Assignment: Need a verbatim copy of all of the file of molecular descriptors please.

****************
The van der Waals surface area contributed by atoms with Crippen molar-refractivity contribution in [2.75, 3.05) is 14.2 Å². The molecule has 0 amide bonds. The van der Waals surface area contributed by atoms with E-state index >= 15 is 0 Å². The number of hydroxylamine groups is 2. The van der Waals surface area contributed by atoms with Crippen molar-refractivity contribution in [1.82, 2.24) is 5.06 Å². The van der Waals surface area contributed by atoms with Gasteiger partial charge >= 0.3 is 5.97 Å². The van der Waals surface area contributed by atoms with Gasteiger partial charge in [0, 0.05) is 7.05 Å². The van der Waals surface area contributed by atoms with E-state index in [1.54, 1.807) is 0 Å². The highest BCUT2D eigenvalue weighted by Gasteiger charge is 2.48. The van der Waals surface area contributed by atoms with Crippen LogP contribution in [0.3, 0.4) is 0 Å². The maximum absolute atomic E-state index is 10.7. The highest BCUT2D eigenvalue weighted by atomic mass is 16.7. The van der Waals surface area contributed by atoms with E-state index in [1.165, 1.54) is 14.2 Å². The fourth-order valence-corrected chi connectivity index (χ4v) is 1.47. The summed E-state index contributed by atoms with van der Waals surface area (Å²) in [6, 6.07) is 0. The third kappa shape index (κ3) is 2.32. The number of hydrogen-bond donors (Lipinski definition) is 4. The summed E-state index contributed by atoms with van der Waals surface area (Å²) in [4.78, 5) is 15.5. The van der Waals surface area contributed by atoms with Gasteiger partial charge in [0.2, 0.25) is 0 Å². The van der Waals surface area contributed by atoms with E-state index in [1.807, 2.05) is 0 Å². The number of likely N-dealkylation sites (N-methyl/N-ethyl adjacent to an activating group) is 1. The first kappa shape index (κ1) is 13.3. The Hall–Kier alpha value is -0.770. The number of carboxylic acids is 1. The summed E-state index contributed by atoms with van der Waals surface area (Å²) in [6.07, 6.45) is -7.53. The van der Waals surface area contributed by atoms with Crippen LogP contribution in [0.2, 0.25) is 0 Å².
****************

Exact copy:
The van der Waals surface area contributed by atoms with Crippen molar-refractivity contribution in [2.75, 3.05) is 14.2 Å². The molecule has 0 amide bonds. The van der Waals surface area contributed by atoms with E-state index >= 15 is 0 Å². The number of hydroxylamine groups is 2. The van der Waals surface area contributed by atoms with Crippen molar-refractivity contribution in [1.82, 2.24) is 5.06 Å². The van der Waals surface area contributed by atoms with Gasteiger partial charge >= 0.3 is 5.97 Å². The van der Waals surface area contributed by atoms with Gasteiger partial charge in [0, 0.05) is 7.05 Å². The van der Waals surface area contributed by atoms with E-state index in [1.54, 1.807) is 0 Å². The highest BCUT2D eigenvalue weighted by Gasteiger charge is 2.48. The van der Waals surface area contributed by atoms with Crippen LogP contribution in [0.3, 0.4) is 0 Å². The maximum absolute atomic E-state index is 10.7. The highest BCUT2D eigenvalue weighted by atomic mass is 16.7. The van der Waals surface area contributed by atoms with E-state index in [1.165, 1.54) is 14.2 Å². The fourth-order valence-corrected chi connectivity index (χ4v) is 1.47. The summed E-state index contributed by atoms with van der Waals surface area (Å²) in [6, 6.07) is 0. The third kappa shape index (κ3) is 2.32. The number of hydrogen-bond donors (Lipinski definition) is 4. The summed E-state index contributed by atoms with van der Waals surface area (Å²) in [4.78, 5) is 15.5. The van der Waals surface area contributed by atoms with Gasteiger partial charge in [0.2, 0.25) is 0 Å². The van der Waals surface area contributed by atoms with E-state index in [1.807, 2.05) is 0 Å². The number of likely N-dealkylation sites (N-methyl/N-ethyl adjacent to an activating group) is 1. The first kappa shape index (κ1) is 13.3. The Hall–Kier alpha value is -0.770. The number of carboxylic acids is 1. The summed E-state index contributed by atoms with van der Waals surface area (Å²) in [6.07, 6.45) is -7.53. The van der Waals surface area contributed by atoms with Crippen LogP contribution in [0.2, 0.25) is 0 Å².